This is a translation of the post
Urtext = Klartext? – eine Analyse der Sarabande in D-Dur, Teil 4 (Takt 25-32)
by Dr. Marshall Tuttle
This is the fourth part of the analysis of the
“Sarabande” in D Major
Interpretation of “Sarabande in D Major”
Michael Bach, Violoncello with BACH.Bogen:
Copy of Anna Magdalena Bach, digital copy from the Staatsbibliothek in Berlin – PK
In the following 3 bars, four-voice chords are on the first beat. The first is also emphasized, the second also … only by being four-voice. This must also be taken into account, as I shall say, by the fact that the rules of the Slur Code [intersect]…
There are times when the slurs suggest that a beat is unstressed, but there is suddenly a four-voice chord. This is, of course, accentuated.
In bar 25, Bach wrote a tie in connection with a slur. That is, the intermediate beat between the 2nd and 3rd beats is emphasized. This is the tonic.
So, we were “thrown out of rhythm”, so to speak.
On the first beat Bach notates a slur. The tritone of the second beat is emphasized, the E is tied the repetition of the E can not be tied, nevertheless, as a result of the dotted half note in the upper voice, a decrescendo arises:
To D minor, which is a surprise. D major is actually expected, but D minor appears.
The dominant is sounding. The note A# in the bass indicates the dominant of B minor.
Harmony in B minor, which had not yet been prepared, is now established by means of a four-voice chord with the memorable A# in the bass, that is, with its own dominant.
This is the relative minor: B minor (first beat).
Bach writes here for the first time rests in the lower voice. This is very unusual.
I also asked myself what harmonies do we have here? Could that be the dominant, for example? [plays the second beat with C# and A in the lower voices] Could be possible.
Or do we slowly return from B minor to G major, to the subdominant? It could even develop the tonic.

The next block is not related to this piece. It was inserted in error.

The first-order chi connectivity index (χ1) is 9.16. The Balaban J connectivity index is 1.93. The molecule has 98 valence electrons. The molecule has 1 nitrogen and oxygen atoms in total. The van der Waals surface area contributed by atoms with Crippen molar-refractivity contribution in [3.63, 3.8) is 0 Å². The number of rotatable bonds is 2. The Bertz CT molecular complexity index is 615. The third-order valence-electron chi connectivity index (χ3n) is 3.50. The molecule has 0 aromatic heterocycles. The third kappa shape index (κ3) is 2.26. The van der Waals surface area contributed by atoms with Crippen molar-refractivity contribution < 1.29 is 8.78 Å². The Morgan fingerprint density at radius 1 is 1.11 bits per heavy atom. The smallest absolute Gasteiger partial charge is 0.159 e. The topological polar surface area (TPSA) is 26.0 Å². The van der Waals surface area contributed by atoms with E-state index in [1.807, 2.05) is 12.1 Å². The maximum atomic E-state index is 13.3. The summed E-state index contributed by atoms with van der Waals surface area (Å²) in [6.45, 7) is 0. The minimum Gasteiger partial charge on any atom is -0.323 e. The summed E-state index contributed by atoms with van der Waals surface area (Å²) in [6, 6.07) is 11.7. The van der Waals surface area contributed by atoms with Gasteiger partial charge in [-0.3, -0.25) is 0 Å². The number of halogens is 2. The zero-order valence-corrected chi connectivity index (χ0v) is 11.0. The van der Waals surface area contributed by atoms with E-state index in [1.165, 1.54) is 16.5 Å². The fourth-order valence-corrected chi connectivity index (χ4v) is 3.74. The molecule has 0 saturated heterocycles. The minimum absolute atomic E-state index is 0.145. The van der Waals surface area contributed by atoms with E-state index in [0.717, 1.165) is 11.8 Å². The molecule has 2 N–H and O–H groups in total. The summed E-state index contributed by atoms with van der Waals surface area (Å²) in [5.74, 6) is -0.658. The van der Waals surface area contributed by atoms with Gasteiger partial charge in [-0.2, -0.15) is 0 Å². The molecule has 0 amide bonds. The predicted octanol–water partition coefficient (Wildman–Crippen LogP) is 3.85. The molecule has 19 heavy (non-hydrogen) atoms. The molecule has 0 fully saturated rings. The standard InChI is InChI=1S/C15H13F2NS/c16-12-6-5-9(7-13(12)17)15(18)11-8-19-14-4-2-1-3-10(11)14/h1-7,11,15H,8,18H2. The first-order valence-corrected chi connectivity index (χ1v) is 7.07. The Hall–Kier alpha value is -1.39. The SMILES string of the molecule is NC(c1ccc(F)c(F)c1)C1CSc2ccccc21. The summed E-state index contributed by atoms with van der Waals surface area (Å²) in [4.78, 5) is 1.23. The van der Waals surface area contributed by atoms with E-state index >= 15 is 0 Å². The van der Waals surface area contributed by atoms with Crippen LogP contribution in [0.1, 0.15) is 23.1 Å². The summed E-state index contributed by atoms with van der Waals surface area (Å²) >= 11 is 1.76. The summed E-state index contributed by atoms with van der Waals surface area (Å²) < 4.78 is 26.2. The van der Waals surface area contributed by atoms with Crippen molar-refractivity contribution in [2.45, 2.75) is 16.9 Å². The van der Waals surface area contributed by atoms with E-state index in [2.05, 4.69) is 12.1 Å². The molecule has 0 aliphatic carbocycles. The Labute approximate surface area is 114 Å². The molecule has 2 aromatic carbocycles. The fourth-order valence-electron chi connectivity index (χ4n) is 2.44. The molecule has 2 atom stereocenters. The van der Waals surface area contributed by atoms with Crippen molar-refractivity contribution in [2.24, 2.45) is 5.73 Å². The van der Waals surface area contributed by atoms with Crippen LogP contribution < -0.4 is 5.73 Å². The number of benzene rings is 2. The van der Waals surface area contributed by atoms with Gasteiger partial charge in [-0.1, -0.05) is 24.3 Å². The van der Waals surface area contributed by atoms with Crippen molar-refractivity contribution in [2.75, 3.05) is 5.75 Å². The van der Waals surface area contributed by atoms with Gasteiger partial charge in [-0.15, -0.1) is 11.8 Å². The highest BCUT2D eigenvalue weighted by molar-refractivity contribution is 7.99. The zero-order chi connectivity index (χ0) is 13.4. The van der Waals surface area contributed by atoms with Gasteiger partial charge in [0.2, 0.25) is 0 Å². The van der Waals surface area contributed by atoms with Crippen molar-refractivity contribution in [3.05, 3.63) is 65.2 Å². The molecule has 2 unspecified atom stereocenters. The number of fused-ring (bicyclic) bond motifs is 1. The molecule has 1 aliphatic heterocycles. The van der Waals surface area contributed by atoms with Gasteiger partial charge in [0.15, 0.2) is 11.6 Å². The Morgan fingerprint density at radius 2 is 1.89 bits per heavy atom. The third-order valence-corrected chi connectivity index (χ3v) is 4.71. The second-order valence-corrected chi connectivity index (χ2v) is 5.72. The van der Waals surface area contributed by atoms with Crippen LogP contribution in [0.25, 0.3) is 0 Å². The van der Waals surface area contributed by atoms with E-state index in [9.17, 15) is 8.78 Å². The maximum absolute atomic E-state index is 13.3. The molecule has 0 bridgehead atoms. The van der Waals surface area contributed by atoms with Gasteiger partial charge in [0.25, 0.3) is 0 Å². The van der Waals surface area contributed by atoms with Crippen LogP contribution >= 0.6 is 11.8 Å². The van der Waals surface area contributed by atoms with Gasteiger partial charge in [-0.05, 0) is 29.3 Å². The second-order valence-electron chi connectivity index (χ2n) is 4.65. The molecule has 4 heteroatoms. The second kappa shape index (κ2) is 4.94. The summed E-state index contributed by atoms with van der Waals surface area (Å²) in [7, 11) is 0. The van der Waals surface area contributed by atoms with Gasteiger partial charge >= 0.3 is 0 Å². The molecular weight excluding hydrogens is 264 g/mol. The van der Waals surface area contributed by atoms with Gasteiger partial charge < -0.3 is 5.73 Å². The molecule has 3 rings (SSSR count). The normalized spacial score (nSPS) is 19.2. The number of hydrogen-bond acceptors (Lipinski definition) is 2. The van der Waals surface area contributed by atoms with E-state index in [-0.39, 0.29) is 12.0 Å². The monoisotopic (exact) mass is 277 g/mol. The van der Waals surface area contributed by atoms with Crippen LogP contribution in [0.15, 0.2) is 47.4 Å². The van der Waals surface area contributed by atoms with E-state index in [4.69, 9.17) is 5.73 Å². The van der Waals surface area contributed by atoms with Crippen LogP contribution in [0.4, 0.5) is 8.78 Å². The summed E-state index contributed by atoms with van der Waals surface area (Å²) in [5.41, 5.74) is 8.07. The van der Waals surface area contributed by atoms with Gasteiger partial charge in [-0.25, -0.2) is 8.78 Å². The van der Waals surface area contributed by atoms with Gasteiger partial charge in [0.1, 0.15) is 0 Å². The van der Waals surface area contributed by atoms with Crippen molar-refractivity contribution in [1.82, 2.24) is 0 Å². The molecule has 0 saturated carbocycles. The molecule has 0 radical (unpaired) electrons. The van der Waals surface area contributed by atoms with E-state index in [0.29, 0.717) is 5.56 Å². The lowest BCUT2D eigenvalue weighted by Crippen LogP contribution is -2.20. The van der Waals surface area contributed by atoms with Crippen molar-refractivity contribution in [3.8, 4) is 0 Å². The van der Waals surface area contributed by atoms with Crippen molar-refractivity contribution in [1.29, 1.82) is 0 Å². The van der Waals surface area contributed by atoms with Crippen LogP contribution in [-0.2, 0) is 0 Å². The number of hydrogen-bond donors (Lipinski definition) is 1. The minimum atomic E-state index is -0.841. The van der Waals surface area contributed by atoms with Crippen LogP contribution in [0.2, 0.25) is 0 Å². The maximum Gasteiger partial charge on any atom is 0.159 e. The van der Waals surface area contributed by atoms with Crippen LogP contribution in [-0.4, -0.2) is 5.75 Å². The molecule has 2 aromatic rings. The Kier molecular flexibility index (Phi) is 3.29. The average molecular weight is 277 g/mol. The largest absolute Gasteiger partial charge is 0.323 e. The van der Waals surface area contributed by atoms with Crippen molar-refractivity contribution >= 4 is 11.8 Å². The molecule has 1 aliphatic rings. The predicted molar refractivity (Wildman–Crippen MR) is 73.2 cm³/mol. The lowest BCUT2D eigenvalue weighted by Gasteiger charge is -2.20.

I once looked up – when it comes to pitches, I sometimes look at Kellner, this is the 2nd transcript we have. Actually, the first one, created before that of Anna Magdalena Bach.
There I actually found something i was looking for, because Kellner writes a small grace note before the E, namely a C#. Thus, the dominant is clear. But, I believe that is an ingredient of Kellner’s. Sometimes you find something like this, he was a composition student of Bach’s.
But Kellner has obviously also “scratched his head”: What are actually here for harmonies, where these rests are? Bach could have written a few more notes, so we could know where we are in harmony. Bach purposefully did not do that.
And then a special feature at this point: There is a small slur and is actually a tie above the high G.
This is so uncommon to link a sixteenth note syncopated before the next beat, so that I have been wondering for a long time whether this slur has just gotten out of place. Would not this slur really be on the F#? But the F# is the third of the tonic and would thus be more highlighted with a small slur …
In any case, no matter where the slur stands, the top note G would be accentuated in both cases.
So if I play [plays the slur on the note F#], the second beat would be accentuated with the top note G, according to the Slur Code.
If, on the other hand, I play [playing a tie on the note G], the top note G is also accentuated. I even prolong the G a little.
This version seems to me to be more exceptional. That is why I play this slur as it stands. There is no reason, from my point of view, to play it differently.
And now, on the third beat is a clear dominant seventh chord, more precisely, the secondary dominant to the subdominant. There is another pause in the bass in the bar.
The resolution to the subdominant with sixth takes place, it is the same chord as in bar 2, exactly the same pitch constellation. Here, however, with a slur, thereby emphasizing the tonic of the second beat.
In the second beat is not a slur, but again in the third beat, whereby the dissonance in the following bar is emphasized.
The harmony of the first beat is unclear, we do not yet know what the result of this will be: [plays the first beat with a slur]
The second beat is unstressed. There could be a resolution in the upper voice [plays D – C#], but it does not happen. The note G is not tied. although half notes are in the bass and in the upper part. But we have already discussed the exception in this movement.
In the third beat we have only two-part voicing.
Here is the four-part chord. I already mentioned that because you spoke of the sonority at the beginning, …
BW: Yes, of course.